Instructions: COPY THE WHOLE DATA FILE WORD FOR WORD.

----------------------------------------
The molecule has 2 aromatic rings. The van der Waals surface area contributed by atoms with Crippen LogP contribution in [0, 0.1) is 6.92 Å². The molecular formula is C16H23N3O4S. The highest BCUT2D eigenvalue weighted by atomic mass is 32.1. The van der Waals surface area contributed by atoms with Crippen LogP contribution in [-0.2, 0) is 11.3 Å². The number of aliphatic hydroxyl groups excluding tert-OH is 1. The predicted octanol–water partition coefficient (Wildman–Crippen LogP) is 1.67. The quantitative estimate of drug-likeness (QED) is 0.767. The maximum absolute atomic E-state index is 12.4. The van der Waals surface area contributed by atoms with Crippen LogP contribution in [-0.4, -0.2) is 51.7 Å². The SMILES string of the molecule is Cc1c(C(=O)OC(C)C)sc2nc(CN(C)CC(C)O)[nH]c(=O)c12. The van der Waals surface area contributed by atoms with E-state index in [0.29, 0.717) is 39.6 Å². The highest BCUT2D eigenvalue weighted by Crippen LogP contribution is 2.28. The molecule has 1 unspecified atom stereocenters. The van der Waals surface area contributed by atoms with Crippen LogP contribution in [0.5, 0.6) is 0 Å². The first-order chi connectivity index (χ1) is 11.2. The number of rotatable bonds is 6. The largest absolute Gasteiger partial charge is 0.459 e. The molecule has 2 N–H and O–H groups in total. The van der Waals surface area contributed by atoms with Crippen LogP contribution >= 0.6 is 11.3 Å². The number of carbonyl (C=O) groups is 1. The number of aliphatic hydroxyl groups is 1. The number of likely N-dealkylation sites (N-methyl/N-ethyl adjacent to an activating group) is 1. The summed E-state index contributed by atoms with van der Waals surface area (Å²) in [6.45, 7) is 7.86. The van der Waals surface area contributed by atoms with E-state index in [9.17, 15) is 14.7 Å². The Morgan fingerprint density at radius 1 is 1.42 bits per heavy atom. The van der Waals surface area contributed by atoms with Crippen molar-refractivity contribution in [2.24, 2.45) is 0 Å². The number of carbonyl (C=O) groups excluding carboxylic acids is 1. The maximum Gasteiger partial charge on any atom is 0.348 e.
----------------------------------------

The molecule has 2 aromatic rings. The van der Waals surface area contributed by atoms with Crippen LogP contribution in [0, 0.1) is 6.92 Å². The molecular formula is C16H23N3O4S. The highest BCUT2D eigenvalue weighted by atomic mass is 32.1. The van der Waals surface area contributed by atoms with Crippen LogP contribution in [-0.2, 0) is 11.3 Å². The number of aliphatic hydroxyl groups excluding tert-OH is 1. The predicted octanol–water partition coefficient (Wildman–Crippen LogP) is 1.67. The quantitative estimate of drug-likeness (QED) is 0.767. The maximum absolute atomic E-state index is 12.4. The van der Waals surface area contributed by atoms with Crippen LogP contribution in [-0.4, -0.2) is 51.7 Å². The SMILES string of the molecule is Cc1c(C(=O)OC(C)C)sc2nc(CN(C)CC(C)O)[nH]c(=O)c12. The van der Waals surface area contributed by atoms with E-state index in [0.29, 0.717) is 39.6 Å². The highest BCUT2D eigenvalue weighted by Crippen LogP contribution is 2.28. The molecule has 1 unspecified atom stereocenters. The van der Waals surface area contributed by atoms with Crippen LogP contribution in [0.5, 0.6) is 0 Å². The first-order chi connectivity index (χ1) is 11.2. The number of rotatable bonds is 6. The largest absolute Gasteiger partial charge is 0.459 e. The molecule has 2 N–H and O–H groups in total. The van der Waals surface area contributed by atoms with Crippen LogP contribution >= 0.6 is 11.3 Å². The number of carbonyl (C=O) groups is 1. The number of aliphatic hydroxyl groups is 1. The number of likely N-dealkylation sites (N-methyl/N-ethyl adjacent to an activating group) is 1. The summed E-state index contributed by atoms with van der Waals surface area (Å²) in [6.45, 7) is 7.86. The van der Waals surface area contributed by atoms with E-state index in [9.17, 15) is 14.7 Å². The Morgan fingerprint density at radius 1 is 1.42 bits per heavy atom. The van der Waals surface area contributed by atoms with Crippen molar-refractivity contribution in [2.24, 2.45) is 0 Å². The number of carbonyl (C=O) groups excluding carboxylic acids is 1. The maximum Gasteiger partial charge on any atom is 0.348 e.